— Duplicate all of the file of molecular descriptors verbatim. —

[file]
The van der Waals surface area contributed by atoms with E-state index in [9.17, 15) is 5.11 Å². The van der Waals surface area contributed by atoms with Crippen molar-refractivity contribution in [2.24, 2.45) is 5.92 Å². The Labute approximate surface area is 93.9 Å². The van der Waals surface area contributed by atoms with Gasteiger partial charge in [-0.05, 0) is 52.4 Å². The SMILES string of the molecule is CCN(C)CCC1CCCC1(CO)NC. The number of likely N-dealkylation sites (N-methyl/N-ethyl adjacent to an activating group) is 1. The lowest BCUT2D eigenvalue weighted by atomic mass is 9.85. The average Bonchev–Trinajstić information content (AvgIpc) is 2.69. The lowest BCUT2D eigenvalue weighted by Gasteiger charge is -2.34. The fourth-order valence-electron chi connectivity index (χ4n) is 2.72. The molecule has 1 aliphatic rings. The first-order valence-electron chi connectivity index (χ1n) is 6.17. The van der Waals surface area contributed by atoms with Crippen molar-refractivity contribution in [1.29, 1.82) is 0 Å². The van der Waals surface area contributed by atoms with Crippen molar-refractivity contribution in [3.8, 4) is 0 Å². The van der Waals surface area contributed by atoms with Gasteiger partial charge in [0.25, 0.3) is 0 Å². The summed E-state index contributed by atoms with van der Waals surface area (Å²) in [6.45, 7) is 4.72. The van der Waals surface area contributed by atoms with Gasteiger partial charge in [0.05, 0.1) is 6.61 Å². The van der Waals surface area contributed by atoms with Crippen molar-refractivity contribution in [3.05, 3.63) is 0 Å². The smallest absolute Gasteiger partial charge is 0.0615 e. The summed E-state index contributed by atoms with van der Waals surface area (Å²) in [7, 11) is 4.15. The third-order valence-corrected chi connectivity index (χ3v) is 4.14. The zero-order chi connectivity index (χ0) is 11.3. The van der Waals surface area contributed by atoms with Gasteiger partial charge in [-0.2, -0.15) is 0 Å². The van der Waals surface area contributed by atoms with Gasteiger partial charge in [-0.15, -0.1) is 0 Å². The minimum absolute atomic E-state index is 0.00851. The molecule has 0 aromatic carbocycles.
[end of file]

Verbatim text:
The van der Waals surface area contributed by atoms with E-state index in [9.17, 15) is 5.11 Å². The van der Waals surface area contributed by atoms with Crippen molar-refractivity contribution in [2.24, 2.45) is 5.92 Å². The Labute approximate surface area is 93.9 Å². The van der Waals surface area contributed by atoms with Gasteiger partial charge in [-0.05, 0) is 52.4 Å². The SMILES string of the molecule is CCN(C)CCC1CCCC1(CO)NC. The number of likely N-dealkylation sites (N-methyl/N-ethyl adjacent to an activating group) is 1. The lowest BCUT2D eigenvalue weighted by atomic mass is 9.85. The average Bonchev–Trinajstić information content (AvgIpc) is 2.69. The lowest BCUT2D eigenvalue weighted by Gasteiger charge is -2.34. The fourth-order valence-electron chi connectivity index (χ4n) is 2.72. The molecule has 1 aliphatic rings. The first-order valence-electron chi connectivity index (χ1n) is 6.17. The van der Waals surface area contributed by atoms with Crippen molar-refractivity contribution in [1.29, 1.82) is 0 Å². The van der Waals surface area contributed by atoms with Crippen molar-refractivity contribution in [3.8, 4) is 0 Å². The van der Waals surface area contributed by atoms with Gasteiger partial charge in [0.25, 0.3) is 0 Å². The summed E-state index contributed by atoms with van der Waals surface area (Å²) in [6.45, 7) is 4.72. The van der Waals surface area contributed by atoms with Gasteiger partial charge in [0.05, 0.1) is 6.61 Å². The van der Waals surface area contributed by atoms with Crippen molar-refractivity contribution in [3.05, 3.63) is 0 Å². The smallest absolute Gasteiger partial charge is 0.0615 e. The summed E-state index contributed by atoms with van der Waals surface area (Å²) in [7, 11) is 4.15. The third-order valence-corrected chi connectivity index (χ3v) is 4.14. The zero-order chi connectivity index (χ0) is 11.3. The van der Waals surface area contributed by atoms with Gasteiger partial charge in [-0.2, -0.15) is 0 Å². The van der Waals surface area contributed by atoms with Gasteiger partial charge in [-0.15, -0.1) is 0 Å². The minimum absolute atomic E-state index is 0.00851. The molecule has 0 aromatic carbocycles.